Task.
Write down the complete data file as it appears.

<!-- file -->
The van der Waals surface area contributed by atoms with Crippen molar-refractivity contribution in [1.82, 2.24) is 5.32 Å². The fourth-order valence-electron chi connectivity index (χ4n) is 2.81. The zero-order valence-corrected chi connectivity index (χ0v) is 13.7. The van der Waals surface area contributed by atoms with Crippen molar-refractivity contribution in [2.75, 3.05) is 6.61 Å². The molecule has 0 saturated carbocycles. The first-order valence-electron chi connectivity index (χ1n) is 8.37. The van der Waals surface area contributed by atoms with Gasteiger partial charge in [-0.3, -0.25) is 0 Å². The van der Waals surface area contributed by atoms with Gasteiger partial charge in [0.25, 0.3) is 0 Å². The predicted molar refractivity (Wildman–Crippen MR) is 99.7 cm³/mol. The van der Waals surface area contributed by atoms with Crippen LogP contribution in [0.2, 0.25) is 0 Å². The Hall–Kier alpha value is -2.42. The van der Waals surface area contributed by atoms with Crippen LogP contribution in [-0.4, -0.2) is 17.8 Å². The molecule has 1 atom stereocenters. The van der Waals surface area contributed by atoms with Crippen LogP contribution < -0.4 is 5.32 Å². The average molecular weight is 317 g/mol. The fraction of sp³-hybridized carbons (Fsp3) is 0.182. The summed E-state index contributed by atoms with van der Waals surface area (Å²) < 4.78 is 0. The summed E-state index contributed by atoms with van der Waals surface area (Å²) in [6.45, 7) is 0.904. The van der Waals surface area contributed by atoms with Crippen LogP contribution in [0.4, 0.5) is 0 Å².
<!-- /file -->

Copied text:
The van der Waals surface area contributed by atoms with Crippen molar-refractivity contribution in [1.82, 2.24) is 5.32 Å². The fourth-order valence-electron chi connectivity index (χ4n) is 2.81. The zero-order valence-corrected chi connectivity index (χ0v) is 13.7. The van der Waals surface area contributed by atoms with Crippen molar-refractivity contribution in [2.75, 3.05) is 6.61 Å². The molecule has 0 saturated carbocycles. The first-order valence-electron chi connectivity index (χ1n) is 8.37. The van der Waals surface area contributed by atoms with Gasteiger partial charge in [-0.3, -0.25) is 0 Å². The van der Waals surface area contributed by atoms with Gasteiger partial charge in [0.25, 0.3) is 0 Å². The predicted molar refractivity (Wildman–Crippen MR) is 99.7 cm³/mol. The van der Waals surface area contributed by atoms with Crippen LogP contribution in [0.2, 0.25) is 0 Å². The Hall–Kier alpha value is -2.42. The van der Waals surface area contributed by atoms with Crippen LogP contribution in [-0.4, -0.2) is 17.8 Å². The molecule has 1 atom stereocenters. The van der Waals surface area contributed by atoms with Crippen LogP contribution < -0.4 is 5.32 Å². The average molecular weight is 317 g/mol. The fraction of sp³-hybridized carbons (Fsp3) is 0.182. The summed E-state index contributed by atoms with van der Waals surface area (Å²) < 4.78 is 0. The summed E-state index contributed by atoms with van der Waals surface area (Å²) in [6.45, 7) is 0.904. The van der Waals surface area contributed by atoms with Crippen LogP contribution in [0.4, 0.5) is 0 Å².